Why Acquisition of Caritas Christi HealthCare System is Not Likely To Lower Overall Health Care Costs

(Part One of Three)
I thought my first post back from vacation would be about the passage of health care reform – but the news from Boston that Caritas Christi, a six-hospital system which has been owned by the Catholic Archdiocese of Boston announced that it intended to sell itself to Cerberus Capital Management.  Many commentators have weighed in on the possibility that this would increase provider competition in the greater Boston area, and that the investment from Cerberus would lower overall health care costs.  The initial Boston Globe article  even said that the acquisition would “turn what had been debt and pension payments into cash flow.” The Globe editorialized in favor of the move, although with a small amount of caution.

In today’s post, I’ll examine the transaction, and hypotheses for how this would lower overall health care costs. The second post will concentrate on how hospital systems make money, and the final post will examine different ways Cerberus could benefit from its investment in Caritas Christi over time.

First, the transaction itself:
Cerberus will put up $830 million, which will allow the system to retire its debt, fund its pension plan, and make some investments and repairs to make Caritas hospitals more attractive to patients.   In exchange, Cerberus will gain ownership of the capital assets of Caritas Christi, which it says it wants to make the nidus for acquiring additional hospitals across the country.    Cerberus has pledged to honor existing labor contracts, continue existing programs, and maintain existing facilities for at least three years, during which time it will not receive any return on its investment (although presumably will be able to pay itself management fees).  The facilities will continue to honor Catholic precepts, and not offer full reproductive services.  As for-profits, the facilities will pay local property taxes (worth $7 million per year to Boston alone according to Mayor Tom Menino.) After the three year period, Cerberus will no longer be obligated to maintain programs, and would be free to ‘cash out’ of its investment.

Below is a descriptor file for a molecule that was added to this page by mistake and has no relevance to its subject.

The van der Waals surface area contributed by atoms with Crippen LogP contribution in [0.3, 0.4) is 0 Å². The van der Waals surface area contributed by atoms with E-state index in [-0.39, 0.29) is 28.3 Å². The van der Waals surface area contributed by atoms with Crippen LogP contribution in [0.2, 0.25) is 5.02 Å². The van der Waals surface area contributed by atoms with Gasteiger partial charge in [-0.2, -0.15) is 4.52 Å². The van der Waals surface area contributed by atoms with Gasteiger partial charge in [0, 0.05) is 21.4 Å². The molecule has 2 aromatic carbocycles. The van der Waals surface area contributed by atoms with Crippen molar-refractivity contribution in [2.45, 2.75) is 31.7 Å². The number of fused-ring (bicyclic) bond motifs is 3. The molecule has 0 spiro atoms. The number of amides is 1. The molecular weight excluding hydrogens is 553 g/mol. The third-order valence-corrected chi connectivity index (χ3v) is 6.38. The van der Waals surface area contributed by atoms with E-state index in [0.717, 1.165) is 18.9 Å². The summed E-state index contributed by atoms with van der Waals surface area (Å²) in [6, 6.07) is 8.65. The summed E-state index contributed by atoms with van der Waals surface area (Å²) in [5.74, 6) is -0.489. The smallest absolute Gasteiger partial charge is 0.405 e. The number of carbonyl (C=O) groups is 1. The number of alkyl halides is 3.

Ralph de la Torre is quoted as saying “We are committed to being a regional, community-based system that lowers costs.’’  

How could this sale to Cerberus lower costs?

1. Substitution of capital for labor
Cerberus’ new dollars could mean that the system could make investments that would allow it to lower the resource cost of medical care in the future.  However, Caritas’ labor costs are fixed through the end of a four year set of union contracts, so the labor savings will at best be minimal.  Therefore, I conclude that it’s not likely that this new capital influx will lead to lower labor costs at Caritas.

2. Use of capital to decrease other input costs
de la Torre specifically notes that capital to deploy electronic medical records can decrease duplication of services.  That’s true – and much remarked upon – but the marginal costs of duplicated services are quite low, and there is an emerging consensus that EMRs make health care better, but don’t really decrease costs a lot.
3.    Better management
Private equity firms often pick up underperforming companies and impose new, highly disciplined management.   In this case, Cerberus says it will maintain the current leadership team, which has been credited with turning Caritas around.  If there is no change, this is not one of the ways the Cerberus investment will lower overall health care costs.
4.    Make Caritas’ facilities more attractive to patients who would otherwise go to more expensive facilities This is the “we’ll take the business from Partners” argument. The Attorney General’s recent report shows huge cost differentials from high cost to low cost providers, without substantial quality differences.  That report confirms that Caritas is a relative low-cost provider.  If patients choose St Elizabeth’s over Mass General in light of these new investments, costs are likely to be lower.  However, if Caritas Norwood Hospital takes business from nearby Milton Hospital (instead of more expensive South Shore or Brigham and Womens), costs for the overall system will instead rise.

My conclusion is that it’s wildly optimistic to suggest that this capital influx will lead to overall cost savings in Massachusetts.  Undercapitalized hospitals generally have lower costs, while well-capitalized hospitals generally have higher costs.  However, it will be very difficult to turn the application down, as an underfunded Caritas clearly cannot compete against the other health care delivery systems, and the system is an important safety net provider and an important source of jobs in many communities.

Next Post: Improving hospital profitability